I went on vacation last week and, as is usual for me and most travelers, brought a book with me to read on the plane. It was a big, thick book that wouldn’t fit into my already over-stuffed purse, so I carried it around with me. I was shocked when four different people commented on it. (See, the art of reading is assuredly not dead!) It didn’t hurt that I had chosen this year’s Pulitzer Prize winner, “The Goldfinch” by Donna Tartt, to keep me occupied. Everyone who talked to me said they had heard of the book and were excited to read it, and was I loving it? I told them that yes, I was absolutely loving it. I also said they should rush home and check it out from their local library (of course!) because they were in for a real treat.
Now, this book may not be for everyone. If you like happy characters who make good choices, don’t read it. Because it’s a rich character study of a man whose life is plagued with terrible decisions and even worse parental figures. As a 13-year-old boy, Theo Decker is involved in an explosion at the Metropolitan Museum of Art in New York City. In the explosion, his mother dies, and an old man, with his dying words, convinces Theo to take his ring and a famous painting (The Goldfinch) from the museum. It is not an overstatement to say that those two actions will shape the rest of his life. He is instructed to take the ring to a shop, where he meets a wonderful old man named Hobie, who becomes Theo’s friend and mentor. There, he also meets the love of his life, Pippa, who he first spotted at the museum with her grandfather, the man who convinced Theo to take the painting. Theo’s father isn’t in the picture anymore, so he is taken in by the very wealthy family of a school friend. He learns to be content, but then his father reappears and takes him to Las Vegas with him and his new wife, Xandra. The years in Las Vegas are not good to Theo – he essentially becomes addicted to alcohol and drugs and befriends a Ukrainian boy named Boris, who will play a major part in the novel much later. Theo arrives back in New York with the painting and finds Hobie and Pippa again. He reconnects with other old friends and makes a living in Hobie’s shop selling antiques. Things come to a head when Boris comes back in his life.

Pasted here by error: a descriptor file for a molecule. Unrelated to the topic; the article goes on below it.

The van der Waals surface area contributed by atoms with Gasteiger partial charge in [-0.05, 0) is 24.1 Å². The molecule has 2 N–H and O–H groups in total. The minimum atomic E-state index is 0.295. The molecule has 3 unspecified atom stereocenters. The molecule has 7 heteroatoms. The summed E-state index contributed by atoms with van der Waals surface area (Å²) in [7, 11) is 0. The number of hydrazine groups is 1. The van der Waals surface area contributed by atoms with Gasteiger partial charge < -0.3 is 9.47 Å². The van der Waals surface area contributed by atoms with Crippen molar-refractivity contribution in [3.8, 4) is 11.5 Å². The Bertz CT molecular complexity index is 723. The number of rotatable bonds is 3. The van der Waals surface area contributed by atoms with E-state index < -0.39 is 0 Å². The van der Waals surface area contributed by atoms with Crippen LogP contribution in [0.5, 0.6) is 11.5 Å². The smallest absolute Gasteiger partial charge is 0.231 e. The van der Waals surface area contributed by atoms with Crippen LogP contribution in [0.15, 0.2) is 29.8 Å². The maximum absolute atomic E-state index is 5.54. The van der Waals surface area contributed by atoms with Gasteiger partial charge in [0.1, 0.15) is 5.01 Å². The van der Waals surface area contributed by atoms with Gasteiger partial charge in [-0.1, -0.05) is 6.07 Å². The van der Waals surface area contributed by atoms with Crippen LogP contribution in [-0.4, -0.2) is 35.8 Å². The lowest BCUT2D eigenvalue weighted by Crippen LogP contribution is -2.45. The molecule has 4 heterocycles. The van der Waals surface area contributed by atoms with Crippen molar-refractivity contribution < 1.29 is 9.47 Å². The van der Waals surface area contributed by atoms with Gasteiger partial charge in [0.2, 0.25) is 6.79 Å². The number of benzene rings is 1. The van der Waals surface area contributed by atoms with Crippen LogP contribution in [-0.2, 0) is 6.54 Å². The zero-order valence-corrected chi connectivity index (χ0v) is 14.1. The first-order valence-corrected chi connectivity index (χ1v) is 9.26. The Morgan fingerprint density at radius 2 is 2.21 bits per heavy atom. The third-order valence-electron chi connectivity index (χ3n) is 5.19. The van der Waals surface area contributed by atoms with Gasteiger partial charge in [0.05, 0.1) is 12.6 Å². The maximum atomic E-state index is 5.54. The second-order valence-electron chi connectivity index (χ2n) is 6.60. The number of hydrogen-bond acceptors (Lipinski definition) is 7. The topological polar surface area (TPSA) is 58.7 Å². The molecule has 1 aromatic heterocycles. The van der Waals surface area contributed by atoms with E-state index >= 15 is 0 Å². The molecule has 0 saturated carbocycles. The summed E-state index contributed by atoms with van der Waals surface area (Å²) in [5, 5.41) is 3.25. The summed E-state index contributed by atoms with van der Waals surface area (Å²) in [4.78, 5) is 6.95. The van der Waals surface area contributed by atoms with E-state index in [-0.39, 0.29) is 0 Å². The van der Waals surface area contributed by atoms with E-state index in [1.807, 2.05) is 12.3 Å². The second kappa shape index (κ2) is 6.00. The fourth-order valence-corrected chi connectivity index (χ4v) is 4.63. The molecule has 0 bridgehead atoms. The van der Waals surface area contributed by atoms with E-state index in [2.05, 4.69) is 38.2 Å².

The beauty of the novel lies in the struggle that Theo faces daily – between a path of self-destruction and a path to a normal, healthy life. This is captured perfectly in the following passage from the novel: “Only here’s what I really, really want someone to explain to me. What if one happens to be possessed of a heart that can’t be trusted–? What if the heart, for its own unfathomable reasons, leads one willfully and in a cloud of unspeakable radiance away from health, domesticity, civic responsibility and strong social connections and all the blandly-held common virtues and instead straight toward a beautiful flare of ruin, self-immolation, disaster?…If your deepest self is singing and coaxing you straight toward the bonfire, is it better to turn away? Stop your ears with wax? Ignore all the perverse glory your heart is screaming at you? Set yourself on the course that will lead you dutifully towards the norm – reasonable hours and regular medical check-ups, stable relationships and steady career advancement, the New York Times and brunch on Sunday, all with the promise of being somehow a better person? Or…is it better to throw yourself head first and laughing into the holy rage calling your name?”
It is a meaty book, and one that is worth the time it takes to get through. I think in the next few years it will be considered a classic; perhaps college kids will read about Theo Decker in their English 101 classes.